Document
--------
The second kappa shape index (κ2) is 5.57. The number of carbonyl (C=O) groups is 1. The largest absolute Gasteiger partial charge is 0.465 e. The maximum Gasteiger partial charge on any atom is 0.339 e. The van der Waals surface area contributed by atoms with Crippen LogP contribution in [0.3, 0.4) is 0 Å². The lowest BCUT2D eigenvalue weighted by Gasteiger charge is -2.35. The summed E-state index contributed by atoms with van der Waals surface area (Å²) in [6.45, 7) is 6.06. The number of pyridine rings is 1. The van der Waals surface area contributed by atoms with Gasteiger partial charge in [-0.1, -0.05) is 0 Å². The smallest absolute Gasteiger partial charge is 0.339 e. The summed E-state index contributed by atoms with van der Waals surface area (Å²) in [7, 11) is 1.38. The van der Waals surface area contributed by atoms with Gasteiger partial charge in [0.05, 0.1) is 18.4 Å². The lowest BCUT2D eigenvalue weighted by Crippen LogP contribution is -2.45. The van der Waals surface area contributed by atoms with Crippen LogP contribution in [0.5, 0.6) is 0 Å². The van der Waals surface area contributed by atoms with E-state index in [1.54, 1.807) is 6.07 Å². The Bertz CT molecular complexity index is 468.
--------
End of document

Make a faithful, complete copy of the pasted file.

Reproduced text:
The second kappa shape index (κ2) is 5.57. The number of carbonyl (C=O) groups is 1. The largest absolute Gasteiger partial charge is 0.465 e. The maximum Gasteiger partial charge on any atom is 0.339 e. The van der Waals surface area contributed by atoms with Crippen LogP contribution in [0.3, 0.4) is 0 Å². The lowest BCUT2D eigenvalue weighted by Gasteiger charge is -2.35. The summed E-state index contributed by atoms with van der Waals surface area (Å²) in [6.45, 7) is 6.06. The number of pyridine rings is 1. The van der Waals surface area contributed by atoms with Gasteiger partial charge in [-0.1, -0.05) is 0 Å². The smallest absolute Gasteiger partial charge is 0.339 e. The summed E-state index contributed by atoms with van der Waals surface area (Å²) in [7, 11) is 1.38. The van der Waals surface area contributed by atoms with Gasteiger partial charge in [0.05, 0.1) is 18.4 Å². The lowest BCUT2D eigenvalue weighted by Crippen LogP contribution is -2.45. The van der Waals surface area contributed by atoms with Crippen LogP contribution in [0.5, 0.6) is 0 Å². The van der Waals surface area contributed by atoms with E-state index in [1.54, 1.807) is 6.07 Å². The Bertz CT molecular complexity index is 468.